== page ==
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Health | Feb 17, 2005

Elephantiasis is a mosquito-borne disease

GNA

Apam (C/R), Feb. 17, GNA - Elephantiasis, also known as lymphatic filariasis, transmitted through mosquito bites could be cured after a sustained treatment of about five years, health officials said on Thursday.
Tablets given for the treatment of the disease are administered to patients once a year to stop them from getting re-infected and reduce morbidity.
Continuous use of the tablets for a period of five years interrupt the infection, preventing other people from getting infected. Dr. Yankum Dadzie, Chairman of the Global Alliance to Eliminate lymphatic Filariasis (LF) said, "mosquitoes are carriers of the LF worms and when they bite a person with the disease it can be transmitted to other people.
"Seemingly harmless mosquito bites lead to LF worms invading your body to live in your lymphatic vessels. These thread-like worms, begin wreaking havoc on your body, your arms, legs, breast and genitals in men," he explained.
Dr Dadzie was explaining the causes and the surgical processes of the disease to Mr Conrad Person, Executive Director of Johnson and Johnson Company who is sponsoring the elimination of the lymphatic filariasis programme for a period of three years. Mr. Person is in the country to participate in the Advanced Trauma Operation Management programme currently going on at the Korle-Bu Teaching Hospital.
The programme helps student surgeons to do surgery on animals to detect common injuries that occur during motor accidents. Mr Dadzie said, "lymphatic filariasis show up in men when the scrotum swells to the size of a basketball or even bigger.
"Debilitating fevers and pain may plague you. And even if you experience no outward symptoms, the parasites are damaging your lymphatic system, kidneys and immune system," he said. Dr Dadzie said there was a need to raise awareness about LF and secure additional partners and resources required for the programme to reach its successful conclusion.
He said the LF programmes collaborate with malaria, dengue fever and other mosquito borne diseases in the use of bed nets to decrease rate of infection by decreasing contact between mosquitoes and humans. He called for more support for the programme, saying, that there was the need to totally eradicate lymphatic filariasis in the country and that could be done through continuous treatment for five years. Dr Nana Kwadwo Biritwum of the Health Research Unit of the Ghana Health Service explaining the situation in the country said about half of the Ghanaian population were at risk of infection.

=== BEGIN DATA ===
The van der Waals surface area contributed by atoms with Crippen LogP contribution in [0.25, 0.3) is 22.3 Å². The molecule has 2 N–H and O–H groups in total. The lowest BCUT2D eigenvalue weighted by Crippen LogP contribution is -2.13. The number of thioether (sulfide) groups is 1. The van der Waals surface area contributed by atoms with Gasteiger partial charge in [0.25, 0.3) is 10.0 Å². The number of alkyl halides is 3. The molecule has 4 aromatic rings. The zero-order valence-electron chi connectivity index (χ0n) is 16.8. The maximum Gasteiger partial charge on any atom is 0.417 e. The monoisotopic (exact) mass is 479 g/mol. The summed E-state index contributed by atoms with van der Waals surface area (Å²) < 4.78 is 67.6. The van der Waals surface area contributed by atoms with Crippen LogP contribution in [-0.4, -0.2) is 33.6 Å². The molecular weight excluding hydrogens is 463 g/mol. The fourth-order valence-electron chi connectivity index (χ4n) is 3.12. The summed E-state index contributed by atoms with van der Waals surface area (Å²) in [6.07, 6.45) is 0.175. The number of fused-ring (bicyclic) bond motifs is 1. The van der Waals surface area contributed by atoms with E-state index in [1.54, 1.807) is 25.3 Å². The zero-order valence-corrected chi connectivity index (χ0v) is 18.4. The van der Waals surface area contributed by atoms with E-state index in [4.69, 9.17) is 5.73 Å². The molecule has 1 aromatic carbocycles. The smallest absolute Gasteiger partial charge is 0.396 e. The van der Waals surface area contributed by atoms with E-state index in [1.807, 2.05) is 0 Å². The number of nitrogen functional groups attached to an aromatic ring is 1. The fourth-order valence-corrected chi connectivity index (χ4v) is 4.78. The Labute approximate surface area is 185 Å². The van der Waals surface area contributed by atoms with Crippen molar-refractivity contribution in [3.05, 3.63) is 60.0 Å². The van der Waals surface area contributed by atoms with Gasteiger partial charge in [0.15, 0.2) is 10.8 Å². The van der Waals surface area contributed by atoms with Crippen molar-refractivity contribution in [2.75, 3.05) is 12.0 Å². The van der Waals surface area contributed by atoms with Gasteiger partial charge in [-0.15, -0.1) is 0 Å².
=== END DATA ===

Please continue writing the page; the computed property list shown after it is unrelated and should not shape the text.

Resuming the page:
He said currently there were about 49 districts that had been detected as endemic areas and GHS had started giving treatment in 40 districts and would hopefully start working on the remaining districts this year.
Up to date, there are about 8,094 cases to be done, Dr Biritwum said, and assured Mr Person that with the support of funds, the cases would be treated quickly.
Stating some problems faced by the lymphatic eradication team in Ghana, Dr Biritwum said most people are not willing to volunteer by way of taking the drugs on a house-to-house campaign, but ask for incentives.
He said the lack of closely-knit communities in the country make reaching patience a bit difficult.
With the hydrocele, that is the swelling of the scrotum of men, surgery is done on patients to stops the disease, which, is most endemic in the Northern regions of Ghana and in towns and villages along the Coast.
Patients with Elephantiasis are advised to wash the affected leg with soap and water everyday to stop the leg from being re-infected. Dr Sunny Doodu Mante, Surgical Coordinator of the West African Filriasis Morbidity Project, who performed a sample test on hydrocele patience, said a new surgical method where the scrotum sack is totally removed is most efficient.
"So far about 4000 surgeries have been performed successfully, using the new surgical method," he said.
Over 120 million people are infected with the disease throughout the world, with about 40 million people incapacitated or disfigured. The Global Alliance to Eliminate Lymphatic Filariasis is a private-public partnership dedicated to eliminating LF by year 2020 and decreasing its impact on those already affected.
About 80 countries affected by the disease are aware of it. Mr Person promised to give more support to the programme where necessary.

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